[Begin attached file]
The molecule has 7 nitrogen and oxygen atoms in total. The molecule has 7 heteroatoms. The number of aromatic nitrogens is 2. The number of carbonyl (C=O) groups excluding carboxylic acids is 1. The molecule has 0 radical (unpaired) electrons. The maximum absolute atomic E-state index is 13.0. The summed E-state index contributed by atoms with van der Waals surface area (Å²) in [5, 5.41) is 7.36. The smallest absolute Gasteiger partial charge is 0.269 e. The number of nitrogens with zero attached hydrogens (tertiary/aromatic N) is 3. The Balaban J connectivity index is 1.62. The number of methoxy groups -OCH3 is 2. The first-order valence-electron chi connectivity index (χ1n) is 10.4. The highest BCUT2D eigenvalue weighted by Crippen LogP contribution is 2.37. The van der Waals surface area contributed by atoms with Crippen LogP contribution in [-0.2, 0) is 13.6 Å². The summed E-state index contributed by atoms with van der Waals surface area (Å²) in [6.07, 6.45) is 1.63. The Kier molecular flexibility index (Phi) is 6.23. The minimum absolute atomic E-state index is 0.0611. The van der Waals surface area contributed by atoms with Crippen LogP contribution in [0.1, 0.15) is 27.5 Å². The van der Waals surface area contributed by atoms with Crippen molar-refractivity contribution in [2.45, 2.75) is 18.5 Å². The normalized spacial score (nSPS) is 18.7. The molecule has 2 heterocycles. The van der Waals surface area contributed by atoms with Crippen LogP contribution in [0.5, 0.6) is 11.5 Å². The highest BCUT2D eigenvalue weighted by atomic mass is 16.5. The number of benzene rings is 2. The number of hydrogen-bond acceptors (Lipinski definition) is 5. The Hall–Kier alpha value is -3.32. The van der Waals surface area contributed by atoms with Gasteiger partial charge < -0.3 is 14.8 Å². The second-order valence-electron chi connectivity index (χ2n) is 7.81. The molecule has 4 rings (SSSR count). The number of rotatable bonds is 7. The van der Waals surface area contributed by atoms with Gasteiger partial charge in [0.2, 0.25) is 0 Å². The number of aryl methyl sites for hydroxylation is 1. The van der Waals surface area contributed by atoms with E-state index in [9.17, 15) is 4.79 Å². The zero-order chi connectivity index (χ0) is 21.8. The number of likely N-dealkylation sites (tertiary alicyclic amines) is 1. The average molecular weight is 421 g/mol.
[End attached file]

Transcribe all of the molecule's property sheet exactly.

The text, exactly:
The molecule has 7 nitrogen and oxygen atoms in total. The molecule has 7 heteroatoms. The number of aromatic nitrogens is 2. The number of carbonyl (C=O) groups excluding carboxylic acids is 1. The molecule has 0 radical (unpaired) electrons. The maximum absolute atomic E-state index is 13.0. The summed E-state index contributed by atoms with van der Waals surface area (Å²) in [5, 5.41) is 7.36. The smallest absolute Gasteiger partial charge is 0.269 e. The number of nitrogens with zero attached hydrogens (tertiary/aromatic N) is 3. The Balaban J connectivity index is 1.62. The number of methoxy groups -OCH3 is 2. The first-order valence-electron chi connectivity index (χ1n) is 10.4. The highest BCUT2D eigenvalue weighted by Crippen LogP contribution is 2.37. The van der Waals surface area contributed by atoms with Crippen LogP contribution in [-0.2, 0) is 13.6 Å². The summed E-state index contributed by atoms with van der Waals surface area (Å²) in [6.07, 6.45) is 1.63. The Kier molecular flexibility index (Phi) is 6.23. The minimum absolute atomic E-state index is 0.0611. The van der Waals surface area contributed by atoms with Crippen LogP contribution in [0.1, 0.15) is 27.5 Å². The van der Waals surface area contributed by atoms with Crippen molar-refractivity contribution in [2.45, 2.75) is 18.5 Å². The normalized spacial score (nSPS) is 18.7. The molecule has 2 heterocycles. The van der Waals surface area contributed by atoms with Crippen LogP contribution in [0.5, 0.6) is 11.5 Å². The highest BCUT2D eigenvalue weighted by atomic mass is 16.5. The number of benzene rings is 2. The number of hydrogen-bond acceptors (Lipinski definition) is 5. The Hall–Kier alpha value is -3.32. The van der Waals surface area contributed by atoms with Gasteiger partial charge < -0.3 is 14.8 Å². The second-order valence-electron chi connectivity index (χ2n) is 7.81. The molecule has 4 rings (SSSR count). The number of rotatable bonds is 7. The van der Waals surface area contributed by atoms with Gasteiger partial charge in [0.2, 0.25) is 0 Å². The number of aryl methyl sites for hydroxylation is 1. The van der Waals surface area contributed by atoms with E-state index in [9.17, 15) is 4.79 Å². The zero-order chi connectivity index (χ0) is 21.8. The number of likely N-dealkylation sites (tertiary alicyclic amines) is 1. The average molecular weight is 421 g/mol.